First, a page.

I want IUS to be great

IUS Horizon

The Horizon has been known to print some scathing articles and columns.

I have written my share of harsh stories.

Recently, a fellow student mentioned to me how it seemed we want to make the school look bad and that we have no school spirit.

I can’t speak for every member of The Horizon, but for me, this could not be further from the truth.

The truth is I have a lot of school spirit. I don’t have the cheerleading, Gus-type school spirit, but I do love IU Southeast. I think it’s a great school. Our professors are knowledgeable and friendly, our campus is fairly nice to look at, and the atmosphere is great. I like that IUS is a commuter school, even though it may pretend at times to not be. I don’t go to any organized athletic events or gimmicky Campus Life get-togethers, but the fact that these are not the focus of our campus is another pro to IU Southeast.

But there is room for improvement. That’s where the critical articles come in.

Last year I wrote an article about how the school failed to provide the chemistry department with a working nuclear magnetic resonance machine. I did not want to write the article to point out how ridiculous and embarrassing it was that the chemistry department did not have one of the most important pieces of equipment for research and education. I wrote the article to bring attention to the problem so the school would stop pinching pennies and give the chemistry students and faculty what they needed.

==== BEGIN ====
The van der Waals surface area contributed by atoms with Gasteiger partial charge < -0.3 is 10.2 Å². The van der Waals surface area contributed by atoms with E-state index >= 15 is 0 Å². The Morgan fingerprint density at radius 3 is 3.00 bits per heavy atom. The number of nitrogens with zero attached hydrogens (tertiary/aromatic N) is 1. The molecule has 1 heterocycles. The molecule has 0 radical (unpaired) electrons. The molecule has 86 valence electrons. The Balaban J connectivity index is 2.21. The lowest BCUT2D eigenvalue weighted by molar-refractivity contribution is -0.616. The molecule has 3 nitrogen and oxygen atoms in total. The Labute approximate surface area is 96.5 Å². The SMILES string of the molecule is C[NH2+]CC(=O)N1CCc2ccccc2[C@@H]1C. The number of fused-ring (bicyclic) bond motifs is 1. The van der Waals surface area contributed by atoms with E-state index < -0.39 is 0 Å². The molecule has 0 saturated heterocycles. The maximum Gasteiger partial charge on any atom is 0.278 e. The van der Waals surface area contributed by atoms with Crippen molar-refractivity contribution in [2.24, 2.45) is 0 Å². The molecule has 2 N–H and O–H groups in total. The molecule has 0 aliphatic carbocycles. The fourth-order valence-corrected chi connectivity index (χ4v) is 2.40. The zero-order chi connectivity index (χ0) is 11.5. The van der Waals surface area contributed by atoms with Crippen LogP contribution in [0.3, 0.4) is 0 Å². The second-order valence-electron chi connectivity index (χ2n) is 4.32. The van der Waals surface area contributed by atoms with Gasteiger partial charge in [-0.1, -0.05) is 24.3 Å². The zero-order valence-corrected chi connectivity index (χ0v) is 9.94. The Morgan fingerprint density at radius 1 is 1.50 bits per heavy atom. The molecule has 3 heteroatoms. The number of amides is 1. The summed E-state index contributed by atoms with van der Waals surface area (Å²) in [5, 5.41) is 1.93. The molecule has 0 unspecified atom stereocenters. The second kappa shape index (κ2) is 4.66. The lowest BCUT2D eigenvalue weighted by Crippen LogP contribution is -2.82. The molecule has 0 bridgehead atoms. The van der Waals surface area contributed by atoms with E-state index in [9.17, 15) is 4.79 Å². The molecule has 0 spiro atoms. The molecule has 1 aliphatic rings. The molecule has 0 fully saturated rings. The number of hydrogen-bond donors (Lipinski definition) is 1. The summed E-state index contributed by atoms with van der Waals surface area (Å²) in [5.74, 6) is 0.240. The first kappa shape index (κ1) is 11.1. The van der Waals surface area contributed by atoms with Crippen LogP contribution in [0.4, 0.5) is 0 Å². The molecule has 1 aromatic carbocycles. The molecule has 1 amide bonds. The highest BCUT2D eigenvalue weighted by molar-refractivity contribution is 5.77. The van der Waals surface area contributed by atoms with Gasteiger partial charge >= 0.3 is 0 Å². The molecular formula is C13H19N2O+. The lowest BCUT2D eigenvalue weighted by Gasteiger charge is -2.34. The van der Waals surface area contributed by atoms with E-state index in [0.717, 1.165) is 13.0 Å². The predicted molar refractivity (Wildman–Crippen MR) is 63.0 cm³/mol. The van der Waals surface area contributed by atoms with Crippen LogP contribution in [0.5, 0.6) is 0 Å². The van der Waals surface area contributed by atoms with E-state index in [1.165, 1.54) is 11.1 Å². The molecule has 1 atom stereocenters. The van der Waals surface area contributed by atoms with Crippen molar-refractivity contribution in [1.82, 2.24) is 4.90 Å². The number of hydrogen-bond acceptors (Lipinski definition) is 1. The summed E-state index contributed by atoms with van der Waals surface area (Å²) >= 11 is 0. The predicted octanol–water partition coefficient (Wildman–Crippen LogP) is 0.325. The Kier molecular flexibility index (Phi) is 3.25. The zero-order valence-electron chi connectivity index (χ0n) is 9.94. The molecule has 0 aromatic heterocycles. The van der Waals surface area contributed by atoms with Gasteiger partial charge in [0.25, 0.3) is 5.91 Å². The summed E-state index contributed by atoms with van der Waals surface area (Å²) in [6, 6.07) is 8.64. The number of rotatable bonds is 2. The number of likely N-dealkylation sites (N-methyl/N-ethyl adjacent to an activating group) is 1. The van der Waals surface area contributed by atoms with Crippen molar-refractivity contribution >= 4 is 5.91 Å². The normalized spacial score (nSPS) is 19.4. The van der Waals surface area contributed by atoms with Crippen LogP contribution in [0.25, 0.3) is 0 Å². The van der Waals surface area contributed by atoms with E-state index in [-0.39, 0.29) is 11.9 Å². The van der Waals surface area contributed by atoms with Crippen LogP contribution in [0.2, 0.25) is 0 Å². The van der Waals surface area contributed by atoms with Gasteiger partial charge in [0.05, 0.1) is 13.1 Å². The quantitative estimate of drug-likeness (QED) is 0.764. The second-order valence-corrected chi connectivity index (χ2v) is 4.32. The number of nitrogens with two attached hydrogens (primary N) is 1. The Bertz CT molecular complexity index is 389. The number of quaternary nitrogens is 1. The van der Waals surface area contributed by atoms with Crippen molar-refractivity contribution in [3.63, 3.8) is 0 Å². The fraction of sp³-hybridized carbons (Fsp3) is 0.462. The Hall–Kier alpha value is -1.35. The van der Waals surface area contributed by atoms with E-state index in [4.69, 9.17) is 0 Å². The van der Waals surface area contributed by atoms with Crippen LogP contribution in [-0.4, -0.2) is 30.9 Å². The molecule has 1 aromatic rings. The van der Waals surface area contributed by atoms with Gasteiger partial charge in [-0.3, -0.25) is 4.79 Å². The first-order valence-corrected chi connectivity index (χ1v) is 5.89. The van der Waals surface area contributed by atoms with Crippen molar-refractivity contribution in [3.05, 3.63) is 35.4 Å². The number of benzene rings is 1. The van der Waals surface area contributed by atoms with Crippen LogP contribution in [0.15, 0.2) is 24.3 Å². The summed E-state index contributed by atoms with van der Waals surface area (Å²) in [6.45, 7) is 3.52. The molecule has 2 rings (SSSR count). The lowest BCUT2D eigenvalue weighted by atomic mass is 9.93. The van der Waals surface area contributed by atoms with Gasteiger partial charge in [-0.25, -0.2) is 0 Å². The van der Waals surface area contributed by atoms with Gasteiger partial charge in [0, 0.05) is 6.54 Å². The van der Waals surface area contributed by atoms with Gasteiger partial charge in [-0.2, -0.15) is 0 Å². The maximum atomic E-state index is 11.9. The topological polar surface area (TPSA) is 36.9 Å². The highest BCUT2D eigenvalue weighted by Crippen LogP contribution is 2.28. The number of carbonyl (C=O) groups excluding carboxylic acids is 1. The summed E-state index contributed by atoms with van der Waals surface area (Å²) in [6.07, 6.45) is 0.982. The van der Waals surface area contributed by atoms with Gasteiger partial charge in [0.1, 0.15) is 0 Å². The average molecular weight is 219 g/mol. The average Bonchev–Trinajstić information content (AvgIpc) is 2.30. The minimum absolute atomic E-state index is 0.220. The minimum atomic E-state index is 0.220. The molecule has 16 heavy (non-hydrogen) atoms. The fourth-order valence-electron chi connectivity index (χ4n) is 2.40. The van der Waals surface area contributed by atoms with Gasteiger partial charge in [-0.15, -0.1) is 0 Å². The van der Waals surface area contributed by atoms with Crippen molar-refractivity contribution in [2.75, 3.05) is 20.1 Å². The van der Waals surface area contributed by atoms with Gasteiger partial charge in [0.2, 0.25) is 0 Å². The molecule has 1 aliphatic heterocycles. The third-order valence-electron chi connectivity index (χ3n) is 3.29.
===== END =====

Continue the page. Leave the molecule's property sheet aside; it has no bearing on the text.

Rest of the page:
I’ve written a couple of articles about how the buildings on campus are in various states of disrepair. My goal was not simply to make the school look bad. I was hoping more people would become aware that the campus was too dependent on state funding for building repair and rehabilitation that is drying up so alternatives could be explored. Obviously the alternative of not spending $8,000 on a mascot was not explored very thoroughly.

Several Horizon writers have been hard on the SGA, particularly on the Opinions page. But it’s nothing personal. I don’t dislike any SGA members as people. But I and some of my colleagues think they could do a better job.

The point is we expose problems so they can be addressed and, hopefully, fixed.

Some people on campus want the school to look great. I want the school to be great.

If embarrassment is what it takes to prod the administration into action, then so be it. If people would rather hide the problems than fix them, I may have more school spirit than any of them.

Zach Hester
Editor
zwhester@ius.edu